George III was a cultured family man, but from 1788 he endured severe period of illness . He was treated at Kew but eventually was considered incurable and so lived in isolation at Windsor.These finally reduced him to a blind, insane old man.
The King was keen on agriculture. He gave over land at Windsor to farming, hence his nickname ‘Farmer George’.
George III was the first truly British Hanoverian. Ruling Britain was his first priority and he never visited Hanover. As both a parent and a sovereign, he was well intentioned, but over-controlling. George was father to a large family; he also considered himself father to the nation of Great Britain and her colonies. Like many fond parents, he was sometime reluctant to let his children or the countries under his rule develop independently. This caused problems with his sons and daughter and contributed to Britain losing the 13 North American colonies.
Unlike his grandfather George II, the King had no mistresses and was devoted to his wife Charlotte. He took great pains to ensure that all his children were well educated, but he just could not let go. His rigid control had disastrous effect, particularly on his eldest son and heir. Reluctant to let his beloved younger daughters marry and leave him, he installed them at Kew Palace where they languished in semi-isolation, in what they miserably called ‘The Nunnery’.
Image: Princess Elizabeth's Bedroom, Kew Palace
George was passionate about music, the arts, science and agriculture. The King regularly attended concerts, he revered Handel and hired J C Bach to teach and play music. George played the flute and the harpsichord. He commissioned many portraits from contemporary artists, including Zoffany. He supported British manufacturers and made a point of visiting factories and speaking to workers. He collected scientific instrument and even established his own observatory at Richmond in 1789, under the guidance of astronomer William Herschel.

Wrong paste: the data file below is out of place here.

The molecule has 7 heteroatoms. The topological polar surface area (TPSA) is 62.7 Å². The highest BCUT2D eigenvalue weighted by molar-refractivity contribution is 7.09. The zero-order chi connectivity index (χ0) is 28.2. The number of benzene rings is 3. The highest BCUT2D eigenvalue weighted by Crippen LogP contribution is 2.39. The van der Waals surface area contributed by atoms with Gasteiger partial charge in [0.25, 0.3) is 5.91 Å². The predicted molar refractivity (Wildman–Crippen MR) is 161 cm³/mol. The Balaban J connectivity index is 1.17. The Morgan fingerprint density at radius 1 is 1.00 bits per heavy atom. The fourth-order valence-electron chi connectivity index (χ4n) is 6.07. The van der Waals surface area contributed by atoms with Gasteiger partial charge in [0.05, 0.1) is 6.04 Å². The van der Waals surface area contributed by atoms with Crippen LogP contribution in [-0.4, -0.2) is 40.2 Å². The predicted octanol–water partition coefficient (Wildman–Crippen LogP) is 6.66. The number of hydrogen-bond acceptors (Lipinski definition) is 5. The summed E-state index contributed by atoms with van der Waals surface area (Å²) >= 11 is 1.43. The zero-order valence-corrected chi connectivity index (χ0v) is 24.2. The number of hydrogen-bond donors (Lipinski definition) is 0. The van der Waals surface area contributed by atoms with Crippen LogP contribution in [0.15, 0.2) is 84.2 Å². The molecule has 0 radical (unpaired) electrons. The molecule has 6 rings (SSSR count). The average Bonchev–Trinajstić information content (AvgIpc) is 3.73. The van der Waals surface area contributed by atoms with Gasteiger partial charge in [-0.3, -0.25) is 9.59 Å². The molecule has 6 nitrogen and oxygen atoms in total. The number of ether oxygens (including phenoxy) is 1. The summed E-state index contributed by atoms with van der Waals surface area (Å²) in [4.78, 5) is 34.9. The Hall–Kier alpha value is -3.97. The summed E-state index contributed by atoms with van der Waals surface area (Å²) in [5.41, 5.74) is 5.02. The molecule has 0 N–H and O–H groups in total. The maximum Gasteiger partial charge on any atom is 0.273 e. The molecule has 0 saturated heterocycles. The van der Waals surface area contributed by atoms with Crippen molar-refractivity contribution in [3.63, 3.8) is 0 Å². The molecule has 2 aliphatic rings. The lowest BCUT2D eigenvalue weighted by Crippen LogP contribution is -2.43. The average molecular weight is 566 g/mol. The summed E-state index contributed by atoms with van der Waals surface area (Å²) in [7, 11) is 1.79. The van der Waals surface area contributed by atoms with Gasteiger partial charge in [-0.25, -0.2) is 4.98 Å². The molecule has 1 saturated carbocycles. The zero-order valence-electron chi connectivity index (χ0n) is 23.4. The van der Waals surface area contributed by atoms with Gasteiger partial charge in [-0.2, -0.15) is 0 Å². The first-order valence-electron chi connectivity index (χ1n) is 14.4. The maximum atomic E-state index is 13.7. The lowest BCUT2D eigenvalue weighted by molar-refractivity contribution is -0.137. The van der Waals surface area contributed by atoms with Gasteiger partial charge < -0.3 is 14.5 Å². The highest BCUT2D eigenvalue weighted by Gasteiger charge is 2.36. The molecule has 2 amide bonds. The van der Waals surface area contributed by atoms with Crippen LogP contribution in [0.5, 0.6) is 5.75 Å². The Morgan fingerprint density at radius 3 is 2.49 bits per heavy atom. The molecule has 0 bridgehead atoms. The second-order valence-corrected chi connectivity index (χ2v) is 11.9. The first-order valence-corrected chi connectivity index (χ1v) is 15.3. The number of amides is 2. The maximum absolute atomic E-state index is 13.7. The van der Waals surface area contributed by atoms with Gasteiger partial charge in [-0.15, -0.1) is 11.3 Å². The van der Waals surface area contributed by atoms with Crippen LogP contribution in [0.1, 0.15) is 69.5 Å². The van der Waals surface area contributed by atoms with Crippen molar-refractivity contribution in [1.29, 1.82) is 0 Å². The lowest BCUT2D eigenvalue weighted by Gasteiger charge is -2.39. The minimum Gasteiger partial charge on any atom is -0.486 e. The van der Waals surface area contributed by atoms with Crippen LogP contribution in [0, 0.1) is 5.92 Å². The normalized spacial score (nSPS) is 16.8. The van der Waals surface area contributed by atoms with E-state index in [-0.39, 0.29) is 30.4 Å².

Image: A portrait of King George III and Queen Charlotte, depicted as a farmer and his wife
George III detested Kensington Palace, which reminded him of his grandfather George II. His preferred palaces included Kew, which incorporated the small ‘Dutch’ House, the building today known as Kew Palace. He and some of his large family spent many happy summers here, living in relatively domestic simplicity. However, the King’s early affection for Kew was overshadowed by his incarceration at the palace during his bouts of mental illness. These began in 1788, with episodes of strange behaviour and violent mania. In 1789, as the French revolution raged, rumours began to spread about his illness. The King was spirited away to the privacy of Kew so as not to disconcert an anxious public. He was subjected to a number of treatments that seem barbaric to us, including restraint in a straitjacket and freezing cold baths in a separate building known as the Royal Kitchens at Kew
Recreated using Madame Tussaud’s original mould, this glorious full colour bust of George III can be seen on display at Kew Palace.
Unused from Queen Charlotte’s death in 1818 through to their recent restoration, the Royal Kitchens offer a fascinating insight into Georgian life.